Friday, 4 January 2019

TC Electronic Sub 'N' Up MINI Octaver Pedal Review

TC Electronics do a number of interesting pedals, a bit like Electro-Harmonix. When it comes to octave pedals, there's little doubt that the EHX POG leads the way (although Boss may have something to say about that).

What's important in an octave pedal is that the pedal plays both the octaves but also tracks the note accurately and responsively. This is where EHX have led the way in my view.

So what of TC's version of the micro POG - the "Sub N Up"? This comes in a couple of versions - the 'regular' size pedal and the mini pedal.

The difference between the two, other than the physical footprint is that the regular Octaver has two sub bass control knobs, whereas the Mini Octaver only has one. The regular Octaver also has a switch for its 'Poly Toneprint Classic' sound.

Both have the ability to beam TonePrints to the pedal, as well as a mini USB input. The regular one also has the ability to be true bypass - or optionally can be set up to be a buffered bypass.

A buffered bypass is often used at the front of a pedal chain with lots of true bypass pedals and considered to punch the sound through the bypass pedals more effectively). On my pedalboard setup I have a sadly discontinued Open Road overdrive at the start of the chain and this is a buffered bypass. Does it make the sound better? Hard to tell but I think it probably does.

The Octaver Mini itself has three control knobs... The top one controls the wet and dry signal. If the knob is turned fully to the right it is completely dry (so the pedal is not heard). If the knob is turned fully to the left, the signal is fully wet (so the original guitar sound isn't heard). I've left the pedal in the middle position mostly.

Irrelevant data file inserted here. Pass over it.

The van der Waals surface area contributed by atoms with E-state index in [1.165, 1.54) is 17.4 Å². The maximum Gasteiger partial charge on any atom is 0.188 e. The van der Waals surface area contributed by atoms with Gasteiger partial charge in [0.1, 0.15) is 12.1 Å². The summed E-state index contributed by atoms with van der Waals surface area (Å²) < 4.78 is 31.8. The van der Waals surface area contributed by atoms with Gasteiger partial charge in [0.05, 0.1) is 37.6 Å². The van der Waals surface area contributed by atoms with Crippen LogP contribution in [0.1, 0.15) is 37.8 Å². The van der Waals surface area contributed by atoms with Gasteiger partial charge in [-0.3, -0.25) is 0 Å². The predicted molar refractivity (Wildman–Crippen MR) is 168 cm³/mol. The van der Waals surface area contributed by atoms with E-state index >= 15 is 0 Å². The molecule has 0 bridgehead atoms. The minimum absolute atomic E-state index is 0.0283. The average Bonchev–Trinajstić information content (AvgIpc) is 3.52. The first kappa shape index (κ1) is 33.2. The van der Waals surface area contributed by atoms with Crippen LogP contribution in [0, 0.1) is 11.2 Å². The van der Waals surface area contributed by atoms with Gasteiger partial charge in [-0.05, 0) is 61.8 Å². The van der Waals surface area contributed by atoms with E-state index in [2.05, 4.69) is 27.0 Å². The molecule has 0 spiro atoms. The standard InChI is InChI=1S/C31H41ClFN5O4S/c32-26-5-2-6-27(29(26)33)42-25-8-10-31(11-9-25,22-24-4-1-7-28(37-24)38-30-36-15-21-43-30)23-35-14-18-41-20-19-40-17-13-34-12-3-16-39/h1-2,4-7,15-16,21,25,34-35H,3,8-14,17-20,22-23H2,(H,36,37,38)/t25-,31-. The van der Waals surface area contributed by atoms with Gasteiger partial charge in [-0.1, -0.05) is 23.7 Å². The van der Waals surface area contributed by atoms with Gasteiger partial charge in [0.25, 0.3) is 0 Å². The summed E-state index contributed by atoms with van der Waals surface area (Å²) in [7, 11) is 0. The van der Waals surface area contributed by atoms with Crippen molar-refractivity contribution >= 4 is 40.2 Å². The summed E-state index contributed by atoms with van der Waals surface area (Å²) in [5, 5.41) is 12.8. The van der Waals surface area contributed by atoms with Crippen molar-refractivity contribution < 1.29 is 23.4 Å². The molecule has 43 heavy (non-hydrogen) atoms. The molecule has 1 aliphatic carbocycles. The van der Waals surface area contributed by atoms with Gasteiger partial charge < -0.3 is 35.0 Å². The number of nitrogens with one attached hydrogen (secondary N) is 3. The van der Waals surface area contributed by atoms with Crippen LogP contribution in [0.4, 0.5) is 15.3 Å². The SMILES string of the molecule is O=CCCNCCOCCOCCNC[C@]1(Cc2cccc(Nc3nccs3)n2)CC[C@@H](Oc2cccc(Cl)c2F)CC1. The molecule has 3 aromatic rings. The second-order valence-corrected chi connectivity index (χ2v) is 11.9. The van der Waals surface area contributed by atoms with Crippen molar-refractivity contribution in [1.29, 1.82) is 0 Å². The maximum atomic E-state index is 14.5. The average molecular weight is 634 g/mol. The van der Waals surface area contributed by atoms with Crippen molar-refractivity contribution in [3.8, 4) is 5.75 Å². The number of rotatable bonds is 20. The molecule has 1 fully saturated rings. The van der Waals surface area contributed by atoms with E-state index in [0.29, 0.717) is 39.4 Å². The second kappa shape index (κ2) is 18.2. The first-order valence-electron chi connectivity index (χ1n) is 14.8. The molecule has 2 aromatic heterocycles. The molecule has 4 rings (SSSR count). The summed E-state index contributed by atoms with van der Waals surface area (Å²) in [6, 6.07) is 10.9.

Below this there are control knobs for the octave sub (left) and the octave up (right). The more these are turned clockwise, the greater the amount of effect will be added. Simple.

The other good thing is that one of TC Electronic's TonePrints will allow you to have the octave Up pedal as a separate sub, so you can use the pedal to go down 1 and 2 octaves. Otherwise your sub pedal gives you an octave down and the up gives an octave up.

Of course in use with a delay and reverb (and even a chorus), this pedal will help giving a swelling shimmer reverb sound if wanted.

For me, the pedal now finds its way at the start of the pedal chain on both my acoustic (when playing solo or as a duo) or my electric board. On acoustic, the pedal can act to give me a bass line while my partner in musical crime carries the chords. Or on both acoustic and electric, the octave pedal thickens up a lead line, either to give a specific effect or simply as a 'boost' to thicken the tone.

In practice, I find that the Mini Octaver tracks single lead lines perfectly well for my need anyway!

With chords it's more tricky for any octave pedal as it has to separate out each string and apply the effect simultaneously. I have to say that the Mini Octaver tracks even chords impressively. Here I'm talking about worship songs which generally have a fairly standard rhythmic strum pattern. But even with both the sub and up activated I find it works well. There is a slight bit of latency on some of the bass as you'll hear in the clip but as long as you don't overdo the amounts (when using chords at least), I think it works fine!


Overall, my conclusion is that the pedal works very well. It actually reproduces bass well on a completely wet setting. With chords, it's more varied, especially the higher the settings you use as you'd expect). It can begin to have a slightly detuned, chorusy type of sound. But for adding something else to the tone and adding character, it works very well.

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